Former Free Press Reporter Vince Ellis Joins Platinum Equity-Pistons Content Team

Vince Ellis
Special for Pistons.com

This doesn’t feel quite right.

During this uncertain and somber time, when lives and livelihoods are threatened, I’m not entirely comfortable touting personal good news.

But the gears of life are turning and it’s time for me to get back to the only way I know how to make a living: Telling stories.

After leaving a nearly 30-year journalism career in February, I’m not getting out of the storytelling business. I’m just going to be doing it from a different vantage point, as a writer and content producer for Platinum Equity, the global investment firm headed by Detroit Pistons owner Tom Gores.

My title is “director” and the job description is “content producer,” which doesn’t begin to capture the scope of stories I hope to tell in the weeks and months ahead.

I will remain in the Midtown neighborhood, where I’ve resided since joining the Detroit Free Press in 2002, so my current focus is on the Detroit Pistons organization and the work it’s doing in the community. I’ll also be putting a face on people, places and issues surrounding Platinum’s global portfolio of operating companies. [[{"fid":"147280","view_mode":"default","fields":{"format":"default","alignment":"right"},"link_text":null,"type":"media","field_deltas":{"1":{"format":"default","alignment":"right"}},"attributes":{"height":"191","width":"190","class":"media-element file-default media-wysiwyg-align-right","data-delta":"1"}}]]

In the simplest terms, I’m going to do the only thing I’ve really known since I angrily quit my grandfather’s construction company on a hot Alabama summer day as a teen. I’m going to tell stories, and I’m grateful to continue my storytelling journey.

Natural fit

The Free Press assigned me the Pistons beat almost a dozen years ago. My first major story was the November 2008 trade of Chauncey Billups for Allen Iverson, and my last was the January 2020 trade of Andre Drummond for a future draft pick.

Between those two significant developments, it was a tough decade for the team with only three playoff appearances and no playoff victories. Arguably, the bigger stories of the last decade came off the court:

Gores purchased the team in 2011.

The franchise relocated from northern Oakland County to Little Caesars Arena in time for the start of the 2016-17 season.

The franchise moved last fall into the $90-million Henry Ford-Pistons Performance Center, located in the New Center area north of downtown Detroit, an easy walk from my apartment.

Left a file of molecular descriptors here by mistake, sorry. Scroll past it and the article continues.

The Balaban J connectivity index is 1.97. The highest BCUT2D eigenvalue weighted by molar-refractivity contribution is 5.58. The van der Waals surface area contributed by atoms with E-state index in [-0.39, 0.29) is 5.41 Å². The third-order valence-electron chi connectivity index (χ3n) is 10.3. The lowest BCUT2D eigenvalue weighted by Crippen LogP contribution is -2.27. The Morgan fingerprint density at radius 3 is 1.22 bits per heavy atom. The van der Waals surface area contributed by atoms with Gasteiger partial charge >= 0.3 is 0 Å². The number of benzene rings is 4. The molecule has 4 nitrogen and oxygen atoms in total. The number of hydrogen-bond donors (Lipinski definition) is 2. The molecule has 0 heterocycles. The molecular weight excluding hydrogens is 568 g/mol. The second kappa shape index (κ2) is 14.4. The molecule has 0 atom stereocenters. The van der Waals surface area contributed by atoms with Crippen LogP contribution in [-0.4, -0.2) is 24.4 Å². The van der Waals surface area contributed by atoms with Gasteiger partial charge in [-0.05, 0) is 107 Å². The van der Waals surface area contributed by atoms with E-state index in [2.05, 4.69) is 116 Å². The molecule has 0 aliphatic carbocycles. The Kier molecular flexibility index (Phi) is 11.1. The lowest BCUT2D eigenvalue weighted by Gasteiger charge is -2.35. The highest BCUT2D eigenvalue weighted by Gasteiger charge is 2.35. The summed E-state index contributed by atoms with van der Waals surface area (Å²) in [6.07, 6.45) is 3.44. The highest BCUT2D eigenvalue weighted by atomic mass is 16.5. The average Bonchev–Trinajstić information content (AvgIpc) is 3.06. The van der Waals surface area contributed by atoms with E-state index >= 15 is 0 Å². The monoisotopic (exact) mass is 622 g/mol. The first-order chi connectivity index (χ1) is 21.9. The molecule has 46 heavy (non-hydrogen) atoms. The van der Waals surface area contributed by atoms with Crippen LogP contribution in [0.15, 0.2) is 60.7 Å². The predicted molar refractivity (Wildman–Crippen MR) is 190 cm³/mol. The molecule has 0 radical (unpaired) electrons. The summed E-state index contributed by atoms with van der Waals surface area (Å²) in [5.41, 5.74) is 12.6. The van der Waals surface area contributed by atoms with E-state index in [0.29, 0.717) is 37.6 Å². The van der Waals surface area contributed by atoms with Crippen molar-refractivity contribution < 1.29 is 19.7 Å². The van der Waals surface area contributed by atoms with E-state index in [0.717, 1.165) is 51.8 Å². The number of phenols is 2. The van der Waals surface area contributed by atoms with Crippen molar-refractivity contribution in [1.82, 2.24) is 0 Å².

Followers of my coverage know that I approached such topics with zeal. As a casual basketball fan, I found myself often more attracted to the off-court developments.

That interest creates a natural fit with my new role, where a primary responsibility will be to report not just on basketball, but on the Pistons organization’s progress on business development, community partnerships and philanthropic efforts in Detroit; and then beyond that on similar endeavors across Platinum’s global portfolio of $23 billion in assets under management.

What’s next

The adjustment period has already started. The corporate world is fond of long teleconferences.

But the subject matter is fascinating; I’m receiving a firsthand look at how a complex organization responds to a global crisis.

The coronavirus has interrupted most daily functions; the suspension of the NBA season is the least of concerns.

The crisis has forced me to adjust my expectations for how my post-journalism career would begin: Who would have believed that my first days and weeks on the job would be conducted chilling in my living room?

It’s fair to expect that my initial work will focus on how Platinum and the Pistons are responding to the crisis, contributing to the fight and assisting in recovery efforts on the other side of this unprecedented time.

Some help is already under way.

The NBA announced shortly after the season interruption an “NBA Together” campaign to help people negatively affected by the global pandemic – an effort that promises to raise $50 million. The effort is being coordinated between the “NBA, WNBA, G League and NBA 2K League, with more than $30 million already committed by the leagues, teams and athletes.”

Closer to home, the Pistons announced that all employees, including part-time and hourly staffers that support gameday operations will be paid during the league’s hiatus. From the long teleconferences, you can expect more help from Platinum and the Pistons.

I’ll do my best to bring you stories from the front lines.

In the meantime, I am happy to report that when things return to normal and the teams get back in the gym, you will find me at games. I’ll be in a different seat, but I will be there to interact with fans, friends, my former colleagues on press row and my new – yet familiar - colleagues in the organization.

And my Twitter observations will return.

Beyond that, the storylines are to be determined.

I’m excited to see what the future holds.